29 mei 2019

Different strokes

There’s been a lot of discussion lately about how the idea that academics are expected to excel in all aspects of their academic endeavours - teaching, research, knowledge transfer (kennisvalorisatie), and leadership – places unrealistic expectations on us, and no longer measures up to the realities of today’s academic landscape. The biggest challenges of our times increasingly require working in teams, where different disciplines, expertise, and strengths are essential to a concerted effort to find solutions. The focus is then no longer on individual success in all these aspects, but rather on the team’s success, where each member plays a crucial role, based on his or her particular strengths and contributions.

My colleagues Rianne Letschert at Maastricht University and Frank Baaijens at Eindhoven University of Technology are leading a workgroup of the Association of Universities in the Netherlands (VSNU) that seeks to rethink how we evaluate and reward academic activities, with a view towards more balanced talent development, and ultimately better quality of teaching and research. Dutch funding agencies are also on board.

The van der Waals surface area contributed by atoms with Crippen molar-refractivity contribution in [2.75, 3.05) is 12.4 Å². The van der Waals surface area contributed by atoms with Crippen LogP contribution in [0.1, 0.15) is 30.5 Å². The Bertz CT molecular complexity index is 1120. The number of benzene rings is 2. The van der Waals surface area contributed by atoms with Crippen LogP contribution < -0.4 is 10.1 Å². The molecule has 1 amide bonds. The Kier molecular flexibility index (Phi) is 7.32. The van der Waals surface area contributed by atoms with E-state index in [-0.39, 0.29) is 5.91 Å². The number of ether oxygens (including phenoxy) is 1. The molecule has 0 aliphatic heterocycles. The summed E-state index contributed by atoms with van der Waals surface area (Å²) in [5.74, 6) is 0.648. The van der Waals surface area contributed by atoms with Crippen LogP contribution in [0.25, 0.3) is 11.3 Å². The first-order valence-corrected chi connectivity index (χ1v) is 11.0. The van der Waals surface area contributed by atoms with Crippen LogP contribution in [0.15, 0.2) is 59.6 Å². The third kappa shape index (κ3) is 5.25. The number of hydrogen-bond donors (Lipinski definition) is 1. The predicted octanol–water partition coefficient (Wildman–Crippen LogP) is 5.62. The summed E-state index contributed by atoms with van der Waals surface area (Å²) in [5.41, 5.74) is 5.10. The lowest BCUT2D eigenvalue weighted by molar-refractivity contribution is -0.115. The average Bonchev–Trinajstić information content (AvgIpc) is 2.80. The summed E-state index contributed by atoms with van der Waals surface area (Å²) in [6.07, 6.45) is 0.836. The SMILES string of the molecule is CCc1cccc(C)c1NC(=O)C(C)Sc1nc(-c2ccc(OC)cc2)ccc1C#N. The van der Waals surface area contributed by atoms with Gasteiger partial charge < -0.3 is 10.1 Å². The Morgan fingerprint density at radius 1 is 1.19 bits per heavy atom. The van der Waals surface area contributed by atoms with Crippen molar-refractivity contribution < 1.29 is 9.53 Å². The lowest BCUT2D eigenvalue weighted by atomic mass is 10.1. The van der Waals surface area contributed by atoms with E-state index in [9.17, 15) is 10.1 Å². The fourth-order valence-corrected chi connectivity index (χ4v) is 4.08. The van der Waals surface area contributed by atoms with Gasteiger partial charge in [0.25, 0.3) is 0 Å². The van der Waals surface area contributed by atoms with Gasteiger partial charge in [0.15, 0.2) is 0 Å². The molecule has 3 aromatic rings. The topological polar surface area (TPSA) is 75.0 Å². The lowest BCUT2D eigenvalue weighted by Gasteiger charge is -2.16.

Closer to home, VU/AUMC colleague Jeroen Geurts has written in his NRC column about his efforts to achieve balance between these aspects within his own department, where talented researchers are given the leeway to focus on research, and those with a passion for teaching are encouraged to innovate in education. He reports that the results are promising – not only does everyone seem to be doing better on all aspects, they’re also happier.

There’s a lesson in this for all us that’s worth exploring. A few years ago, the VU introduced a Framework for Teaching Performances (Raamwerk Onderwijsprestaties) that is meant to address precisely this balance. We recognize that teaching and research go hand in hand, but it’s perfectly reasonable to lay different accents, or weights, on the constituent components to progress on your career path. Traction is slow, but acceptance is growing. I encourage you to engage in this discussion within your own teams. With perseverance, continued evangelism, and leadership, I’m hopeful that we will find that balance and be the better for it.


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